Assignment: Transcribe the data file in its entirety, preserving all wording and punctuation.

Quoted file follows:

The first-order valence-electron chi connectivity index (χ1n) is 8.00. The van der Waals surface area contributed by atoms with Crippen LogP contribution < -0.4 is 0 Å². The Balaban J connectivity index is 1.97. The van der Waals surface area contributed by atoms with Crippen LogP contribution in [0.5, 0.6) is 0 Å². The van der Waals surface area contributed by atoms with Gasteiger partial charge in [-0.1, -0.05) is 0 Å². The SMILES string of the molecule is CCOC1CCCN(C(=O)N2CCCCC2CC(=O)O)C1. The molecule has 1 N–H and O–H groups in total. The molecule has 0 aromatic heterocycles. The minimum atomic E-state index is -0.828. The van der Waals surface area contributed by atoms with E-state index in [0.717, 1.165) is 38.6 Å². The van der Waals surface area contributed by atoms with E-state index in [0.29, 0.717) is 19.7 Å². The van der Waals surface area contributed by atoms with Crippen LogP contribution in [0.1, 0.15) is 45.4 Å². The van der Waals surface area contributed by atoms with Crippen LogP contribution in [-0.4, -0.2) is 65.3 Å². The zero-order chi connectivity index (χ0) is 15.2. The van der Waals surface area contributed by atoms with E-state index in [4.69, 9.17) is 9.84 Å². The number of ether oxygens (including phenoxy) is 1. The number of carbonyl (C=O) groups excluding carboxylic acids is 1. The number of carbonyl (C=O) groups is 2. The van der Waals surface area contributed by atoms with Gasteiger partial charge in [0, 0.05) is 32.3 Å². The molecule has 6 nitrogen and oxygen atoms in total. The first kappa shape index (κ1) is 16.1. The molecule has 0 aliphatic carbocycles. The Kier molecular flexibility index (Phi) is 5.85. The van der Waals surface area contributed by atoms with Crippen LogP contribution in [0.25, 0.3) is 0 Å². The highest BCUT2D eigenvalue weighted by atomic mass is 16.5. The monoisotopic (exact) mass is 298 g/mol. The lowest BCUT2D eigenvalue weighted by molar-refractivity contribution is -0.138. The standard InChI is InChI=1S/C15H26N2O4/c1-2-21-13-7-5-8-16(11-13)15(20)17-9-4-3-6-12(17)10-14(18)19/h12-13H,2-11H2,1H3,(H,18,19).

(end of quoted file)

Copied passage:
The first-order valence-electron chi connectivity index (χ1n) is 8.00. The van der Waals surface area contributed by atoms with Crippen LogP contribution < -0.4 is 0 Å². The Balaban J connectivity index is 1.97. The van der Waals surface area contributed by atoms with Crippen LogP contribution in [0.5, 0.6) is 0 Å². The van der Waals surface area contributed by atoms with Gasteiger partial charge in [-0.1, -0.05) is 0 Å². The SMILES string of the molecule is CCOC1CCCN(C(=O)N2CCCCC2CC(=O)O)C1. The molecule has 1 N–H and O–H groups in total. The molecule has 0 aromatic heterocycles. The minimum atomic E-state index is -0.828. The van der Waals surface area contributed by atoms with E-state index in [0.717, 1.165) is 38.6 Å². The van der Waals surface area contributed by atoms with E-state index in [0.29, 0.717) is 19.7 Å². The van der Waals surface area contributed by atoms with Crippen LogP contribution in [0.1, 0.15) is 45.4 Å². The van der Waals surface area contributed by atoms with Crippen LogP contribution in [-0.4, -0.2) is 65.3 Å². The zero-order chi connectivity index (χ0) is 15.2. The van der Waals surface area contributed by atoms with E-state index in [4.69, 9.17) is 9.84 Å². The number of ether oxygens (including phenoxy) is 1. The number of carbonyl (C=O) groups excluding carboxylic acids is 1. The number of carbonyl (C=O) groups is 2. The van der Waals surface area contributed by atoms with Gasteiger partial charge in [0, 0.05) is 32.3 Å². The molecule has 6 nitrogen and oxygen atoms in total. The first kappa shape index (κ1) is 16.1. The molecule has 0 aliphatic carbocycles. The Kier molecular flexibility index (Phi) is 5.85. The van der Waals surface area contributed by atoms with Crippen LogP contribution in [0.25, 0.3) is 0 Å². The highest BCUT2D eigenvalue weighted by atomic mass is 16.5. The monoisotopic (exact) mass is 298 g/mol. The lowest BCUT2D eigenvalue weighted by molar-refractivity contribution is -0.138. The standard InChI is InChI=1S/C15H26N2O4/c1-2-21-13-7-5-8-16(11-13)15(20)17-9-4-3-6-12(17)10-14(18)19/h12-13H,2-11H2,1H3,(H,18,19).